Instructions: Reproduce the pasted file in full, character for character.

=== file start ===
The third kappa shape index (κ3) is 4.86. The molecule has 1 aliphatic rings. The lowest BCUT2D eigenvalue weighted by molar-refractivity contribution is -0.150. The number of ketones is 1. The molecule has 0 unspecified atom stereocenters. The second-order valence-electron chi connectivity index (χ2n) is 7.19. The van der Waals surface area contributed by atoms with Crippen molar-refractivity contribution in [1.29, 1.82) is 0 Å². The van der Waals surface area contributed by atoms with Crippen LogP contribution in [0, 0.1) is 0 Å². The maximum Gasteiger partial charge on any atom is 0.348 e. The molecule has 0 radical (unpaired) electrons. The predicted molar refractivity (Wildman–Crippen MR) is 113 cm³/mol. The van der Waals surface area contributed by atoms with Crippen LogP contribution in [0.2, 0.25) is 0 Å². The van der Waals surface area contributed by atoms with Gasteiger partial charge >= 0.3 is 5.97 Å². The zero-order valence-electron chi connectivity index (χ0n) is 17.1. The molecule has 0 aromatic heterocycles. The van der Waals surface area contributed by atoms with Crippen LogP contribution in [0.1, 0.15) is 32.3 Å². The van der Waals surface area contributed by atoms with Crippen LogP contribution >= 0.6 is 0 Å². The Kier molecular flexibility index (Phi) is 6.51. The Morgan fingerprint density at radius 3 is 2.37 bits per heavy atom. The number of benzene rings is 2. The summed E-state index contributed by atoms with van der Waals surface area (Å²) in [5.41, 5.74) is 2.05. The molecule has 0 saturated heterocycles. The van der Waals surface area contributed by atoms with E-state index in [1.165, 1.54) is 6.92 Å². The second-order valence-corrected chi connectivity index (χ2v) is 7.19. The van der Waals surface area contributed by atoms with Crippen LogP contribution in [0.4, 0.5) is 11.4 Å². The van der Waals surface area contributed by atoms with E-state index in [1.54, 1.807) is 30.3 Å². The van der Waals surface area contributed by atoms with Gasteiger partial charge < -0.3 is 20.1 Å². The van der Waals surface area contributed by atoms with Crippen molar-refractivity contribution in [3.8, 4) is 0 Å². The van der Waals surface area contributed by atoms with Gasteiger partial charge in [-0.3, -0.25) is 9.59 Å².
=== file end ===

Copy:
The third kappa shape index (κ3) is 4.86. The molecule has 1 aliphatic rings. The lowest BCUT2D eigenvalue weighted by molar-refractivity contribution is -0.150. The number of ketones is 1. The molecule has 0 unspecified atom stereocenters. The second-order valence-electron chi connectivity index (χ2n) is 7.19. The van der Waals surface area contributed by atoms with Crippen molar-refractivity contribution in [1.29, 1.82) is 0 Å². The van der Waals surface area contributed by atoms with Crippen LogP contribution in [0, 0.1) is 0 Å². The maximum Gasteiger partial charge on any atom is 0.348 e. The molecule has 0 radical (unpaired) electrons. The predicted molar refractivity (Wildman–Crippen MR) is 113 cm³/mol. The van der Waals surface area contributed by atoms with Crippen LogP contribution in [0.2, 0.25) is 0 Å². The van der Waals surface area contributed by atoms with Gasteiger partial charge >= 0.3 is 5.97 Å². The zero-order valence-electron chi connectivity index (χ0n) is 17.1. The molecule has 0 aromatic heterocycles. The van der Waals surface area contributed by atoms with Crippen LogP contribution in [0.1, 0.15) is 32.3 Å². The van der Waals surface area contributed by atoms with Crippen LogP contribution >= 0.6 is 0 Å². The Kier molecular flexibility index (Phi) is 6.51. The Morgan fingerprint density at radius 3 is 2.37 bits per heavy atom. The number of benzene rings is 2. The summed E-state index contributed by atoms with van der Waals surface area (Å²) in [5.41, 5.74) is 2.05. The molecule has 0 saturated heterocycles. The van der Waals surface area contributed by atoms with E-state index in [1.165, 1.54) is 6.92 Å². The second-order valence-corrected chi connectivity index (χ2v) is 7.19. The van der Waals surface area contributed by atoms with Crippen LogP contribution in [0.4, 0.5) is 11.4 Å². The van der Waals surface area contributed by atoms with E-state index in [1.54, 1.807) is 30.3 Å². The van der Waals surface area contributed by atoms with Gasteiger partial charge < -0.3 is 20.1 Å². The van der Waals surface area contributed by atoms with Crippen molar-refractivity contribution in [3.8, 4) is 0 Å². The van der Waals surface area contributed by atoms with Gasteiger partial charge in [-0.3, -0.25) is 9.59 Å².